Emma Tucker from the BANES Carers’ Centre looks at the support that is available for young carers across the region

“Good morning,” says Becca, 10, waking her mum Nicole. “Here’s your codeine and your cup of tea.” 

Becca (pictured) is a young carer, one of about 4,000 officially recognised across Bath, North East Somerset and Wiltshire, although the unofficial figure is thought to be far higher. A young carer is a child or young person that helps to look after someone at home, because that person is ill, disabled, managing addiction, or frail. 

Becca’s mum has fibromyalgia, a rheumatic condition that causes pain and stiffness, meaning that she often needs Becca’s help to simply get her through the day.

“My mum doesn’t really want to move a lot when it’s hurting, and sometimes I can’t even hug her,” explains Becca. “It’s hard because I have to take on more responsibilities than other kids.”

The Bath & NE Somerset Young Carers, part of the independent charity BaNES Carers’ Centre, is a service that supports around 600 young carers aged under 18, including Becca. There are also special projects for young adult carers aged from 18 to 25. The service works with schools, health and social care services, and other charities to identify and support young carers. Its aim is to shine a spotlight on young carers in the hope that more of them can seek support and be recognised for the additional burdens they carry.

The service offers a range of support including counselling, breaks, support groups and one-to-one support. Its aim is that its outreach work will encourage the community to recognise and identify young carers, as well as young carers themselves, and realise that support is available.

Young Carers Officer Steve Newman explained, “We need to raise awareness of young carers in our community, to ensure they know their rights and understand what support is available. Young carers can be isolated, have trouble making friends or struggle to balance school, sleep, worries and a social life with their caring role, which is why the services we offer are so vital. The young people we work with are really inspiring in the amount that they manage at such a young age.”

Another of those child carers is Alex, a 12-year-old boy who helps to care for his sister. He explained how the support services really help.

“Young carers are forced to grow up quickly by their circumstances, and have to take on more responsibility than other children our age. That’s why we need the service. The team know what we go through every day and can help us. They give us a chance to relax, have a break and enjoy ourselves. Being a young carer can sometimes be very isolating, but the Carers’ Centre helps us meet other kids who understand us, whose ‘normal’ is more like ours.”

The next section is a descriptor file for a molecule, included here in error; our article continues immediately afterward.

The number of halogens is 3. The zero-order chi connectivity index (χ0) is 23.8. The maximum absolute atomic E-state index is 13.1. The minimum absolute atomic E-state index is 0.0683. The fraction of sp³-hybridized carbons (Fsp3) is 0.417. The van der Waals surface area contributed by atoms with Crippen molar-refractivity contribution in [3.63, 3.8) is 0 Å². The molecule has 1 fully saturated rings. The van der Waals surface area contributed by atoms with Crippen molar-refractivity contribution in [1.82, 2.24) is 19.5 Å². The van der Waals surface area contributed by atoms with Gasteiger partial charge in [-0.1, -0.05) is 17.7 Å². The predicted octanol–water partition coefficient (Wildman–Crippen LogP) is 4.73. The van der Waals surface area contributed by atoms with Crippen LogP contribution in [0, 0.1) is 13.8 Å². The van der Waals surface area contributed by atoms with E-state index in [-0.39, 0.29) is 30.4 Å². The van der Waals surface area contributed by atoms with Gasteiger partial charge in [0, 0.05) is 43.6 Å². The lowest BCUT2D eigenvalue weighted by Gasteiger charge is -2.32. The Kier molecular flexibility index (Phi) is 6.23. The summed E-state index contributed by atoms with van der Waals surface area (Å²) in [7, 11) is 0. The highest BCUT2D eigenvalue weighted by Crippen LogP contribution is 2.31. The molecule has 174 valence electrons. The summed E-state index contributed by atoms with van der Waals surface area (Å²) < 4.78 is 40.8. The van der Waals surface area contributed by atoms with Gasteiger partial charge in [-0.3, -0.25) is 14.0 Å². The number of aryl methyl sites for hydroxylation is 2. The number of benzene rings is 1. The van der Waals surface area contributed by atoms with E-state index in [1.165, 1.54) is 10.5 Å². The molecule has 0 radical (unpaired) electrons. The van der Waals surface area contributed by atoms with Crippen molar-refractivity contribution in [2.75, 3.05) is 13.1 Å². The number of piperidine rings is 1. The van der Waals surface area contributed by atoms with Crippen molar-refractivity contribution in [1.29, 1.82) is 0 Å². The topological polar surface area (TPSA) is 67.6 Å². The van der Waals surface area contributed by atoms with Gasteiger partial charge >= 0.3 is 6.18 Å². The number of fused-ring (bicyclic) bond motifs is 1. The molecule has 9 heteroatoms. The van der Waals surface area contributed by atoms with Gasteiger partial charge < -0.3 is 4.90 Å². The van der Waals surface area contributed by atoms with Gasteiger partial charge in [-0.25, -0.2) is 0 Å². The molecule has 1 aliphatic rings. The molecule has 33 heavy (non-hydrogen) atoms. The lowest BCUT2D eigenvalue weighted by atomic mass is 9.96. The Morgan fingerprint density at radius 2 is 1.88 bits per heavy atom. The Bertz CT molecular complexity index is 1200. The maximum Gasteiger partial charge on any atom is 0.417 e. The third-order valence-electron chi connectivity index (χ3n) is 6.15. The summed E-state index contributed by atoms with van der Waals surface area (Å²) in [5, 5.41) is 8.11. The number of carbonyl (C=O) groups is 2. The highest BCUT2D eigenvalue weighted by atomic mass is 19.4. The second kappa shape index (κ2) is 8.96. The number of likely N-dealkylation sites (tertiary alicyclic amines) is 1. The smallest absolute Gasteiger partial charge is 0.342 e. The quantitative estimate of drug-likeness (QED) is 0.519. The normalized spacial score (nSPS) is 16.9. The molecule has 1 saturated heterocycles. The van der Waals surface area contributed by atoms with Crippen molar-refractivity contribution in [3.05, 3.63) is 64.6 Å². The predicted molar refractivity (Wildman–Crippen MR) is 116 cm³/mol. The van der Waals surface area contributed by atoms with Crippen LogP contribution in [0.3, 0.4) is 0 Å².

Kerry, 19, from Westbury who cares for her brother, didn’t know she was a young carer until she was 12 when social services signposted her to Youth Action Wiltshire’s service.

“I wasn’t even sure I wanted to be assessed by them at first, but they came along, asked lots of questions, and told me I was a carer. That was really weird, because to me it was just something I had always done and I never at any stage resented it.”

That interception changed Kerry’s life. She began to participate in activities with other young carers, including cooking, conservation and residential breaks. This all gave her time to develop herself as a person, provided respite from her caring role and allowed the opportunity to meet other young people in a similar position.

“That was the coolest part of all, to find there was an organisation which really valued caring and brought young carers together.”

If you or someone you know is a young carer, you can get in touch on the details below, or speak to an adult you trust. Or you can get involved with raising awareness of young carers at your school or in your community, by contacting email hidden; JavaScript is required.

For Wiltshire 
Find out more at or call 0800 181 4118.

For Bath & North East Somerset 
Find out more at or call 0800 0388 885